This one has been a tough one. It has always been important for me to have friends and to treat them well. Those close to me will describe me as a fiercely loyal friend. Inevitably and understandably, friends come and go. Friends who you bonded with and shared significant moments of your life with find new interests, develop values different from yours, and make new friends. Some friends physically move away. This happens to all of us, and isn’t something to be hurt over. Similarly, we shouldn’t feel guilty when we make new friends and bond with them “better” than our old ones.

However, time and physical distance spent apart are also excellent opportunities to gauge the depth of a friendship. A true friend isn’t one who is always available to meet you for a drink, or that you spend the most time with. A true friend isn’t the person you’re seen most with in pictures on social media, or that is willing to travel long distances to make it to a celebration. A true friend is the person who hurts when you hurt and who rejoices when you rejoice, whether physically or in spirit. A true friend is the person who understands who you are and what is important to you, and shows you that you are important to them. A true friend doesn’t necessarily change with you, but remembers why you were friends at one point in life, and seamlessly connects where you left off. These friends should not be taken for granted.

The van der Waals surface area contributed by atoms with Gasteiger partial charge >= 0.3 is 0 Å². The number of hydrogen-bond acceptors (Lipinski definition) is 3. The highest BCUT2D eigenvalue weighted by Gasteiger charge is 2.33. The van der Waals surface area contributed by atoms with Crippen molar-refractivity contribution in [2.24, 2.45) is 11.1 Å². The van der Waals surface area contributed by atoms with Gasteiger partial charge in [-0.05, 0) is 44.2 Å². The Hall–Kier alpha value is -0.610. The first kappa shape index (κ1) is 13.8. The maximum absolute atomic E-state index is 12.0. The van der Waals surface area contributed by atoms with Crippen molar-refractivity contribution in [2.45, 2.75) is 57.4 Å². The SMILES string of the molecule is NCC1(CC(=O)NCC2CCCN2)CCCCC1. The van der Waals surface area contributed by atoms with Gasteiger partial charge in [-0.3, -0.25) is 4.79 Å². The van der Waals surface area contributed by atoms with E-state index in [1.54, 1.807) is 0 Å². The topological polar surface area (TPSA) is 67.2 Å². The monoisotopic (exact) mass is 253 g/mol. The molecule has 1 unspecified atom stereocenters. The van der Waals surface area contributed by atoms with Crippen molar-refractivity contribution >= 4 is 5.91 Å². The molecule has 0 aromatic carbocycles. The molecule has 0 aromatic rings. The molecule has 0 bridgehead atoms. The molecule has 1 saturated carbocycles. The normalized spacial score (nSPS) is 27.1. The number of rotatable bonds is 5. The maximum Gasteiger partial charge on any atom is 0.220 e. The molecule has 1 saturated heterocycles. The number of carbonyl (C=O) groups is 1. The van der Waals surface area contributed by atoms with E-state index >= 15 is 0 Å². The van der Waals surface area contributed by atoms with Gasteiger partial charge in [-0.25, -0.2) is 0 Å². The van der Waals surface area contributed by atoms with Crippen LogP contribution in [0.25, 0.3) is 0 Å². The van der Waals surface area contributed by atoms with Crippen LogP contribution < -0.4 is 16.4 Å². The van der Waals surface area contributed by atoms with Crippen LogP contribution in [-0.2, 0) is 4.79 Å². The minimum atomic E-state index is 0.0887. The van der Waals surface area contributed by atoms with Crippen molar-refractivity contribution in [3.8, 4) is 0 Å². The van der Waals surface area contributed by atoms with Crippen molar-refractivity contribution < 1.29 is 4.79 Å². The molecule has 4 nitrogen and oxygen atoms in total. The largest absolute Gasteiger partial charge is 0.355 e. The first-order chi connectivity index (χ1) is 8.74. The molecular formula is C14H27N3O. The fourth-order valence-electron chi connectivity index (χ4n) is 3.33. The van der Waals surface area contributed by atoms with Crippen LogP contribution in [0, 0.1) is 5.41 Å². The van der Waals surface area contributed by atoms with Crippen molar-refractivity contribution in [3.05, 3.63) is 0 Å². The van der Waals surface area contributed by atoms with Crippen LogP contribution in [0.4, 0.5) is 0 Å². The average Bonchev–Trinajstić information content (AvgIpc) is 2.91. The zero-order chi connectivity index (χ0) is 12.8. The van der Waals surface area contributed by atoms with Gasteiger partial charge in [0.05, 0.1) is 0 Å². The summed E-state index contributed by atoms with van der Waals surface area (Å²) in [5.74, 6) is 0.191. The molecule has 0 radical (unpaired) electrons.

Turning 28 at ACL

On the contrary, the past decade has revealed that many people I considered good friends were merely there for convenience. I have painfully learned that when a friend sends a message, I should listen. I anticipate that the following decades will bring both strong new friendships to be cherished, as well as the disappointment of learning that a friendship may not have been as strong as it seemed.